Healthcare Technology Featured Article

February 09, 2012

European Market for Orthopedic Biomaterials to Stumble Due to Increased Competition, Lower Reimbursement, Debt Crisis

The European orthopedic biomaterials market, a $350 million industry, is in for a huge challenge – fierce competition, an environment of reduced reimbursement, limited hospital budgets, and even, the European debt crisis, according to Millennium Research Group (MRG), a global provider of medical technology market intelligence.

MRG reports in the press release that more than 70 companies sell orthopedic biomaterials products in Europe.

The competition is intense. MRG notes that “all segments of the European orthopedic biomaterials market have many local and multinational companies vying for market share.”

The good news, according to MRG, is that last year, not a single competitor held more than a quarter of the European market in any category.  But today, orthopedic biomaterials companies have wised up and are fiercely working at maintaining or gaining market share, “including marketing efforts to increase brand awareness among patients and physicians, conducting clinical trials to demonstrate product efficacy and safety and increasing the range of products offered in order to cater to varied physician preferences,” according to the press release.

In addition, other tactics being used include providing product bundling and volume discounts to appeal to cost-conscious physicians, facilities and patients, according to the press release.

Because of the debt crisis, reduced reimbursement and more limited hospital spending will increase the decline in prices “resulting from strong competition,” according to MRG.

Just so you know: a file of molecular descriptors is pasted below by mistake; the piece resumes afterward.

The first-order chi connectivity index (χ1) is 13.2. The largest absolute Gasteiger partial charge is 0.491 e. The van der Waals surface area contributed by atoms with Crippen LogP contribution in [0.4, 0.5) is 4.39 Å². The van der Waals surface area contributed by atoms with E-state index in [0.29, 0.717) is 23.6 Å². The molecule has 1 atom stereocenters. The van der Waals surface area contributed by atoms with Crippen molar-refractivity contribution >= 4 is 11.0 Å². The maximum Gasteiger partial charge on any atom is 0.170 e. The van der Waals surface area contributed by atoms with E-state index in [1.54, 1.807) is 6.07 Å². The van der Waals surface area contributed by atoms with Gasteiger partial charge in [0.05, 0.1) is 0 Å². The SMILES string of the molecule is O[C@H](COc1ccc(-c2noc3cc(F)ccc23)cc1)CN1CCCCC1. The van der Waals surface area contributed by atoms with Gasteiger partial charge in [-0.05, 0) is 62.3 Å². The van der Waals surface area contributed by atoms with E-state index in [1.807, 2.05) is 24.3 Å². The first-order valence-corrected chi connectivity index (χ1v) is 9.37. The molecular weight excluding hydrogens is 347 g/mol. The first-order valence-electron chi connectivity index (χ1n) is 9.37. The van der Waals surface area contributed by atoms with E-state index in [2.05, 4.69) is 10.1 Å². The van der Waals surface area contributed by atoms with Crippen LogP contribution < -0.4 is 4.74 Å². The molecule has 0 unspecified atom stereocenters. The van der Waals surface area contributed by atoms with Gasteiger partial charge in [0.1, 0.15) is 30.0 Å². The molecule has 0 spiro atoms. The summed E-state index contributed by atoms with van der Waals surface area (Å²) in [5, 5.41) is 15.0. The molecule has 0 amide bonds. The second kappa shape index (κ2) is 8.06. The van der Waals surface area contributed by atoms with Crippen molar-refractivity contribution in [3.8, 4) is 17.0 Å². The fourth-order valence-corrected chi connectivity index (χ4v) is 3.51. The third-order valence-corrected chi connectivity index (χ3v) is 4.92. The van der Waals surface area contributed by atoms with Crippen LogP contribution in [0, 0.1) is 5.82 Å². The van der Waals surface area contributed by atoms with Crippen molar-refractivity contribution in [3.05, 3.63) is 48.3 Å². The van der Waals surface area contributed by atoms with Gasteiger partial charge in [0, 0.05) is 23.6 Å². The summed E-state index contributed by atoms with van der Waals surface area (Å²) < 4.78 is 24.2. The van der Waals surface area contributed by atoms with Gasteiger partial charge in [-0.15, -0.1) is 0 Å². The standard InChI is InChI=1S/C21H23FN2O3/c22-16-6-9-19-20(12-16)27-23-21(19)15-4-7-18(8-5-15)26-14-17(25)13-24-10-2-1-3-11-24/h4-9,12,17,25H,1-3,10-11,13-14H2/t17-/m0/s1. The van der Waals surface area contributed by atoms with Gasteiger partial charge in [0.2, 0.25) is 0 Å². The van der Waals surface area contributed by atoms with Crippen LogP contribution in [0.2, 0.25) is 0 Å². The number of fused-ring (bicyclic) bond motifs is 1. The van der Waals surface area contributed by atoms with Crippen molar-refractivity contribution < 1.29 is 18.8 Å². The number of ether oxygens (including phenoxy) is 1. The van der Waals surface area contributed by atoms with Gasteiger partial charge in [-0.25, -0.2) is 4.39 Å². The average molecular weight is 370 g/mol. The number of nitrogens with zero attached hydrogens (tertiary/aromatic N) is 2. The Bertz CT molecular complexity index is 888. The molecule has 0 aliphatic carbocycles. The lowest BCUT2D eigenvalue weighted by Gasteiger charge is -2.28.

MRG predicts in the press release that, because of the cuts, “many public hospitals across Europe will be limiting access to elective and nonessential procedures to save money, including” such orthopedic biomaterials and procedures as “hyaluronic acid viscosupplementation and knee cartilage repair procedures, and cutting the use of premium-priced products, (including) as bone morphogenetic proteins in the bone graft substitute market.”

As a result, suppliers are becoming increasingly more attuned to the needs of  the private healthcare market “by working closely with individual physicians, providing incentives through bundling options and discounts and working to raise patient awareness and demand,” the press release states.

"Despite the economic constraints, we will still see continued marketing efforts by companies, as well as the launch of some new products," said MRG analyst Jennifer Smith, in the press release. "In the bone graft substitute segment, Medtronic Spinal & Biologics will continue to strongly promote their BMP product, INFUSE, due to its high success rate, while Olympus Biotech's Opgenra (formerly Stryker's product), Cerapedics' i-FACTOR Flex and BioMimetic Therapeutics' Augment growth factor have either launched or will soon."

The picture is much different in the US. MRG reported in another press release that the US market for orthopedic biomaterials will grow to approximately $4 billion by 2016. But all is not rosy. MRG also predicts that “lower reimbursement rates from insurers will limit average selling prices.”

Deborah DiSesa Hirsch is an award-winning health and technology writer who has worked for newspapers, magazines and IBM in her 20-year career. To read more of her articles, please visit her columnist page.

Edited by Rich Steeves

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